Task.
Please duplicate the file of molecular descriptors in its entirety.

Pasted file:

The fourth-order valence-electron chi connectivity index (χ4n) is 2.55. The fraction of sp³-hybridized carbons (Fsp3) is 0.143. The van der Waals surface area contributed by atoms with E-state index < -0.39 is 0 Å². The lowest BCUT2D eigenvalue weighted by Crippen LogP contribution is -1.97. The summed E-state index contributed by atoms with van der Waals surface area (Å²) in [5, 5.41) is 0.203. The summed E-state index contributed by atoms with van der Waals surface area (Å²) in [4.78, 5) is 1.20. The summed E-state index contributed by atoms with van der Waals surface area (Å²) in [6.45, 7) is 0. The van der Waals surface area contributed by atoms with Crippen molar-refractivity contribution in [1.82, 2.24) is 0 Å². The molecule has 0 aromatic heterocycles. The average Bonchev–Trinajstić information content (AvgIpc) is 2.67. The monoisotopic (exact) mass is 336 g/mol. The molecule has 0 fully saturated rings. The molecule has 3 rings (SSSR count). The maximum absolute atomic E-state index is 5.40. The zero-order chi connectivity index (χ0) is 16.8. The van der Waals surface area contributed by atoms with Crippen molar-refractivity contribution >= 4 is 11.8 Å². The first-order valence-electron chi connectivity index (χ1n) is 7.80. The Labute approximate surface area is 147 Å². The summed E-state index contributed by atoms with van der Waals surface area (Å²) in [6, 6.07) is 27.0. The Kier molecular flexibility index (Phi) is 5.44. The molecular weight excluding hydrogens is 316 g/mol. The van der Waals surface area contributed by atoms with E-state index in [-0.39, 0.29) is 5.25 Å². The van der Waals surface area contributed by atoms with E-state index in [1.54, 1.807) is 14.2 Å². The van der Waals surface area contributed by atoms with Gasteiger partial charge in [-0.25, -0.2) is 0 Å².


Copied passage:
The fourth-order valence-electron chi connectivity index (χ4n) is 2.55. The fraction of sp³-hybridized carbons (Fsp3) is 0.143. The van der Waals surface area contributed by atoms with E-state index < -0.39 is 0 Å². The lowest BCUT2D eigenvalue weighted by Crippen LogP contribution is -1.97. The summed E-state index contributed by atoms with van der Waals surface area (Å²) in [5, 5.41) is 0.203. The summed E-state index contributed by atoms with van der Waals surface area (Å²) in [4.78, 5) is 1.20. The summed E-state index contributed by atoms with van der Waals surface area (Å²) in [6.45, 7) is 0. The van der Waals surface area contributed by atoms with Crippen molar-refractivity contribution in [1.82, 2.24) is 0 Å². The molecule has 0 aromatic heterocycles. The average Bonchev–Trinajstić information content (AvgIpc) is 2.67. The monoisotopic (exact) mass is 336 g/mol. The molecule has 0 fully saturated rings. The molecule has 3 rings (SSSR count). The maximum absolute atomic E-state index is 5.40. The zero-order chi connectivity index (χ0) is 16.8. The van der Waals surface area contributed by atoms with Crippen molar-refractivity contribution >= 4 is 11.8 Å². The first-order valence-electron chi connectivity index (χ1n) is 7.80. The Labute approximate surface area is 147 Å². The summed E-state index contributed by atoms with van der Waals surface area (Å²) in [6, 6.07) is 27.0. The Kier molecular flexibility index (Phi) is 5.44. The molecular weight excluding hydrogens is 316 g/mol. The van der Waals surface area contributed by atoms with E-state index in [-0.39, 0.29) is 5.25 Å². The van der Waals surface area contributed by atoms with E-state index in [1.54, 1.807) is 14.2 Å². The van der Waals surface area contributed by atoms with Gasteiger partial charge in [-0.25, -0.2) is 0 Å².